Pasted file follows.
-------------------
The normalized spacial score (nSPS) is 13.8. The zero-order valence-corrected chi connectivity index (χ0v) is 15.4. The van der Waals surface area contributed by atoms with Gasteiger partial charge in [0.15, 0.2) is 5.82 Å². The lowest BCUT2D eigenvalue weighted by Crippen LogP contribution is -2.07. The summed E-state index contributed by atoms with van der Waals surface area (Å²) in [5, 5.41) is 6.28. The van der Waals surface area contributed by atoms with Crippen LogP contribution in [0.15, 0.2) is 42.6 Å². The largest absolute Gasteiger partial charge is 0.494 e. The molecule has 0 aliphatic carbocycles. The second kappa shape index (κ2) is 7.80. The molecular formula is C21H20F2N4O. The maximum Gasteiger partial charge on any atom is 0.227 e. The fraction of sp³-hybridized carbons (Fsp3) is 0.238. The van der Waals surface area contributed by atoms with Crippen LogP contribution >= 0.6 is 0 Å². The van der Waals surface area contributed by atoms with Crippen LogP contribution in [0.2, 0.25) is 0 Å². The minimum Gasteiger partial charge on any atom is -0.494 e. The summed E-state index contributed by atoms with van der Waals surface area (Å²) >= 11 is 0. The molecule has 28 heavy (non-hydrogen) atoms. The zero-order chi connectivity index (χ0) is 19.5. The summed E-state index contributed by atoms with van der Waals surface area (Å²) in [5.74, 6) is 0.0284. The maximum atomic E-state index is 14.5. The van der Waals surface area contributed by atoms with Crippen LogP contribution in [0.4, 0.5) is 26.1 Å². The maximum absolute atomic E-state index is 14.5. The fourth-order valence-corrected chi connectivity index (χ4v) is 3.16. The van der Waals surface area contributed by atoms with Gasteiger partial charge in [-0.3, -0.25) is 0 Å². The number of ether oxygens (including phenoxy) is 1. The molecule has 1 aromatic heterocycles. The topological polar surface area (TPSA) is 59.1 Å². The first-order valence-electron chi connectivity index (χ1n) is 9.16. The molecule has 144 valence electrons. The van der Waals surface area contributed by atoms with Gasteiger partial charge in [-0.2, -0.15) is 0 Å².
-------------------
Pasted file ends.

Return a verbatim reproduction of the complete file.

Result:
The normalized spacial score (nSPS) is 13.8. The zero-order valence-corrected chi connectivity index (χ0v) is 15.4. The van der Waals surface area contributed by atoms with Gasteiger partial charge in [0.15, 0.2) is 5.82 Å². The lowest BCUT2D eigenvalue weighted by Crippen LogP contribution is -2.07. The summed E-state index contributed by atoms with van der Waals surface area (Å²) in [5, 5.41) is 6.28. The van der Waals surface area contributed by atoms with Crippen LogP contribution in [0.15, 0.2) is 42.6 Å². The largest absolute Gasteiger partial charge is 0.494 e. The molecule has 0 aliphatic carbocycles. The second kappa shape index (κ2) is 7.80. The molecular formula is C21H20F2N4O. The maximum Gasteiger partial charge on any atom is 0.227 e. The fraction of sp³-hybridized carbons (Fsp3) is 0.238. The van der Waals surface area contributed by atoms with Crippen LogP contribution >= 0.6 is 0 Å². The van der Waals surface area contributed by atoms with Crippen LogP contribution in [0.2, 0.25) is 0 Å². The minimum Gasteiger partial charge on any atom is -0.494 e. The summed E-state index contributed by atoms with van der Waals surface area (Å²) >= 11 is 0. The molecule has 28 heavy (non-hydrogen) atoms. The zero-order chi connectivity index (χ0) is 19.5. The summed E-state index contributed by atoms with van der Waals surface area (Å²) in [5.74, 6) is 0.0284. The maximum atomic E-state index is 14.5. The van der Waals surface area contributed by atoms with Crippen LogP contribution in [0.4, 0.5) is 26.1 Å². The maximum absolute atomic E-state index is 14.5. The fourth-order valence-corrected chi connectivity index (χ4v) is 3.16. The van der Waals surface area contributed by atoms with Gasteiger partial charge in [-0.3, -0.25) is 0 Å². The number of ether oxygens (including phenoxy) is 1. The molecule has 1 aromatic heterocycles. The topological polar surface area (TPSA) is 59.1 Å². The first-order valence-electron chi connectivity index (χ1n) is 9.16. The molecule has 144 valence electrons. The van der Waals surface area contributed by atoms with Gasteiger partial charge in [-0.2, -0.15) is 0 Å².